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Thrifting in Kiev: 6 destinations to satisfy your street food and shopping needs

Thrifting in Kiev: 6 destinations to satisfy your street food and shopping needs
Image: Victoria Temnova

Kiev’s nightlife scene might be the reason for a summer visit but the city is also a haven for foodies and bargain hunters, with plenty of markets, pop-ups and second-hand stores to visit

27 June 2017

A thriving youth culture and an unbeatable underground music scene have put Kiev on the map as Europe’s coolest city break destinations. If you’ve come to Kiev to experience some of its much-lauded nightlife you’ll probably be familiar with Nizhneyurkovskaya Street, the home of Otel and Mezzonine bars and the legendary Closer club. However the best way to experience Kiev by day is through its bustling markets, whether that’s scouring the rails of the next big designers or tasting local delicacies in stunning modernist interiors — here are the spots not to miss. For more tips on what on things to do in Ukraine’s capital, download the new Kiev addition to our series of New East Travel Guide apps.


Whether you’re interested in architecture, looking for a quick bite or just passing by, sooner or later all the roads lead to Besarabsky Market (known also as Besarabka), a century-old market with great street food. The grand building which dates back to 1910-1912 is a real crowd-pleaser. Here you’ll find photogenic stalls with fruits, nuts and obligatory eastern European pickles, and a variety of inexpensive street food, including the Vegano Hooligano veggie corner and a few decent coffee points.


If the impressive cupola at Besarabka made your heart sink, Zhitny market should definitely your next stop. It is located in the historic neighbourhood of Podol, where asphalt gives way to cobbled streets. One of Kiev’s architectural gems, this 1980s glass and concrete building with a curved roof is a modernist alien in the medieval setting of Podol. Inside and around you’ll find an interesting selection of fruits and vegetables, meat and dairy, alongside fake sportswear and wedding dresses on the upper floor. There’s enough Adidas jackets and FILA trainers to go around to see you through every festival this summer.


Petrovka is a land of plenty, and home to vinyls, furniture, Soviet-era tea sets, vintage cameras, antique decor and a brilliant collection of furs and old uniforms. The prices are absurdly low and the stock limitless and constantly renewed. The market is packed both with clothes and Kiev’s fashionistas — models, photographers, designers and stylists – are all usual suspects here. Come by to get the essential 1990s raver outfit for less than 20 euros or simply to roam through the piles of nostalgic bric-a-brac. And while you’re here you might want to get a new suitcase to transport your new wardrobe home.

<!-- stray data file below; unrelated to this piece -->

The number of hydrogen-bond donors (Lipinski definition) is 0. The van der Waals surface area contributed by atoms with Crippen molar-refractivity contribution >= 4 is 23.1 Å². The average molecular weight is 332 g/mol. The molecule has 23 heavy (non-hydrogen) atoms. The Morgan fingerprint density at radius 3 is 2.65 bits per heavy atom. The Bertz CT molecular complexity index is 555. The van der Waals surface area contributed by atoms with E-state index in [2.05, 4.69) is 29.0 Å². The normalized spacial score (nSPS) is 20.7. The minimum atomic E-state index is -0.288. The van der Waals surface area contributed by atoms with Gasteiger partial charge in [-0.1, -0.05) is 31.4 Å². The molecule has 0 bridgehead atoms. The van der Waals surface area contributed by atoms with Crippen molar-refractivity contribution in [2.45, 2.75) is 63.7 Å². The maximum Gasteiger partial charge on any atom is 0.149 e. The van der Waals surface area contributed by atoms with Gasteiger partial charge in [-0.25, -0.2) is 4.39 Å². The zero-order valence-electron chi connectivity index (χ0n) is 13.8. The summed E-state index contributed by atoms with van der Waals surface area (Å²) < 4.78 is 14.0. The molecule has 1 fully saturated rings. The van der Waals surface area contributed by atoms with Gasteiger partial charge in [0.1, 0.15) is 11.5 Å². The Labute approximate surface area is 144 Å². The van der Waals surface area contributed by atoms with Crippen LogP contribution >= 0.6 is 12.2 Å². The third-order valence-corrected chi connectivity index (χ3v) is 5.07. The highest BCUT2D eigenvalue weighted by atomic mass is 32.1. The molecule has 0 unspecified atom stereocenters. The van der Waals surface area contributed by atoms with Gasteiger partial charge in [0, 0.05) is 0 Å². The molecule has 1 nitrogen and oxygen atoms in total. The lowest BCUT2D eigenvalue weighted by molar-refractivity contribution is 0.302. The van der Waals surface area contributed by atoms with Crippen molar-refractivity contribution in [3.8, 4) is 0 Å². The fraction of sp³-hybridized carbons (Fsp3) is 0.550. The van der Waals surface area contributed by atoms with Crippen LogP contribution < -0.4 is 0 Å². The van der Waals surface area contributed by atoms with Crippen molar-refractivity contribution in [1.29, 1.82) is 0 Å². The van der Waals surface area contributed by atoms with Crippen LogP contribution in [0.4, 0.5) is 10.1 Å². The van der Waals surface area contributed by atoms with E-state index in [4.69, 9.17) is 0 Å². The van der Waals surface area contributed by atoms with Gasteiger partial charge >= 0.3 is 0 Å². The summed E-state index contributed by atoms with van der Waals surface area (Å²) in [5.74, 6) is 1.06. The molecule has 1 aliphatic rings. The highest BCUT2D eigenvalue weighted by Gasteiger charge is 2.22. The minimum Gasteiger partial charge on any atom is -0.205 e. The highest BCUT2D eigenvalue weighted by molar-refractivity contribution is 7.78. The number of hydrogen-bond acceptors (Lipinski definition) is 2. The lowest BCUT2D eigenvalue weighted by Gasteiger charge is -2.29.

Set next to the Lisova metro station, Lesnaya market has long been the holy grail of Kiev second hand wares — made popular in recent years by the city’s ravers and magazines like Vogue. Spend enough time digging through the mountains of Soviet apparel, tables of vintage leather shoes and signature Eastern bloc houseware and you might find a rare item by Chanel or Armani for just a few hryvnias. If that’s not enough, you can enjoy the charm of Ukraine’s suburbs on your way home.

Vsi Svoyi

Vsi Svoyi (which means “All Our Own”) may have its flagship location on Desyatina Street, but the store, devoted exclusively to Ukrainian designers, began its life as a pop-up market. If you’re on the hunt for Anton Belinsky or Litkovskaya you’ve come to the right place. Vis Svoyi are not only responsible for bringing Ukrainian established brands, budding talents, folk fashion and home accessories to pop-up events across the country, but also for organising their own regular pop-up series revolving around interior and product design.


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Situated in a semi-abandoned industrial housing block on Degtyarevksa street is Kiev’s biggest vinyl shop and hangout for vinyl-heads. The owner of the shop, Sasha, is a massive collector of Kraftwerk vinyls. Vinylotheka is more of a music temple than a shop — a visitor can spend half a day browsing its impressive collection which has everything from contemporary rap to Russian rock.

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